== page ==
Our History

1839 6_001

Don’t tear its walls and rafters down
Long had it served this town,
For years the symbol of Civil Law
Please do not break it down.

1839 3_001

When Berrien Springs was the County Seat,
It proudly stood for right,
For Truth and Human Dignity
Exemplified its might.

1839 13_001

And, so that after they have gone
Who remember those old days,
We’ll have this Landmark of our past
Forever in our gaze.

1893 12_001

So, let us do ere we can 
To save this Honored Hall,
Make it a shrine which we show
We loved what we recall.

Poem by Dennis Jones; The Journal Era, March 1966

The Berrien County Historical Commission (later the Association) was established in 1967 to save the 1839 Courthouse and for nine years, the group worked to meticulously restore the building back to its original look.  The first committee included nine residents from around the county who were chosen for their expertise and passion for the project.  Members included:

  • Mr. Dan I. Porter (Berrien Springs)
  • Mr. John Paul Taylor (St. Joseph), St. Joseph Fort Miami Historical Society
  • Mr. Roger Carter (Coloma)
  • Mr. John Page (Watervliet), Archaeological Society of Southwestern Michigan
  • Mrs. Jack Spelman (St. Joseph), Antiquarian Society
  • Mr. Foster Brandon (Niles), Fort St. Joseph Historical Society
  • Mr. Lester McGowan (Buchanan), Buchanan Historical Society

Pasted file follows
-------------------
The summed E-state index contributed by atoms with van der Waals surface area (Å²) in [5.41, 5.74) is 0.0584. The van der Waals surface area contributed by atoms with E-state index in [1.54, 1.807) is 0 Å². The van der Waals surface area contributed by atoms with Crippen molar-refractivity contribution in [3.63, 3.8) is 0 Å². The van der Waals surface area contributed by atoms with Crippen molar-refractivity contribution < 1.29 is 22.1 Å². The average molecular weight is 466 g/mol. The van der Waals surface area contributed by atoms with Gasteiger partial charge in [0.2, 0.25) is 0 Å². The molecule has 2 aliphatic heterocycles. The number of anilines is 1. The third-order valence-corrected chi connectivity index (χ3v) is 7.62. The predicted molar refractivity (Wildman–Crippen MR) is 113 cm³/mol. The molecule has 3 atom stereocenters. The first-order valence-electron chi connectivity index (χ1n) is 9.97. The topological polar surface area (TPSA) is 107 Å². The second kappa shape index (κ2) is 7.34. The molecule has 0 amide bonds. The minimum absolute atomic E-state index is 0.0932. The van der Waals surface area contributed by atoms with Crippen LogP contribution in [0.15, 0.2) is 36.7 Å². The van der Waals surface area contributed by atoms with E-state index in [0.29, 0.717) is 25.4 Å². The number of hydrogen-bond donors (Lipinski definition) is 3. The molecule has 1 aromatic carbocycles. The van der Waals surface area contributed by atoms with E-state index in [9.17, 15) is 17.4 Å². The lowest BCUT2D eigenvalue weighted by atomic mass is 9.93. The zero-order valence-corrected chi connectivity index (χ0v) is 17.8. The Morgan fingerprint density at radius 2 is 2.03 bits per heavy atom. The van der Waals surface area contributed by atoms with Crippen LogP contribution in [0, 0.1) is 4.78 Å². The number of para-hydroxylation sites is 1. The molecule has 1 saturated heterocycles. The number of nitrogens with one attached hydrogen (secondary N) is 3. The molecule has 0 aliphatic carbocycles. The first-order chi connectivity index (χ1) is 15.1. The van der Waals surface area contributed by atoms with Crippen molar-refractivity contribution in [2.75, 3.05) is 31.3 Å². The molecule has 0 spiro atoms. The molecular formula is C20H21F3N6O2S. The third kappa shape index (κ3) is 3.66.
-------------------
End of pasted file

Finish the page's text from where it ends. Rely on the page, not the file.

• Atty. Donald Dick (Berrien Springs), Berrien Springs Historical Society
  • State rep. Lionel Stacey (Fairplain)

While not part of the original commission, members like John Gillette became important voices through the early years as they worked to secure funds, grants, and appealed to the county and community governments to fund the project.  As the group continued to work over the several years, the forward momentum was possible as many people supported the restoration project, ranging from area school children to long-time groups like the American Legion Auxiliary.

By 1974, the BCHC realized they couldn’t do this alone and hired David Mohrhardt as the project manager.  He would eventually become the museums’s first director/curator.  Under his guidance, area experts volunteered their time to recreate lost elements such as balconies, banisters, and more.  Mohrhardt also designed the first permanent exhibits on the lower level of the courthouse.  Through it all, the group opened the doors for tours and educational opportunities with the on-going restoration as a unique backdrop.  As the project neared its completion in 1976, the BCHA began to accept artifact and archival donations, establishing the current collection.

The importance of the courthouse wasn’t lost on those outside of the county, and between 1968 and 1970, the Courthouse was included in the Michigan Register of Historic Places and the National Register of Historic Places.  In 1983, the BCHA resubmitted the application to include the rest of the complex at the time, which was accepted by the NRHP committee.  In 1974, the State of Michigan introduced Senate Concurrent Resolution No. 367 that recognized the courthouse as the oldest of its kind in the state.

In 1976, the Courthouse opened for the first time to the public as a fully realized museum, fulfilling the dreams of the original Commission members.  Over time, the BCHA’s responsibilities grew to include the addition of the Murdock Log Cabin (1976), Bennett’s Forge (1978), the Sheriff’s Residence and Jail Plaza (1985), and the Records Building (2002).  Today the 1.6 acres of land and its buildings are owned by Berrien County and became part of the Parks Department in 2014.  The BCHA remains the stewards of the buildings and committed to preserving their history and ours.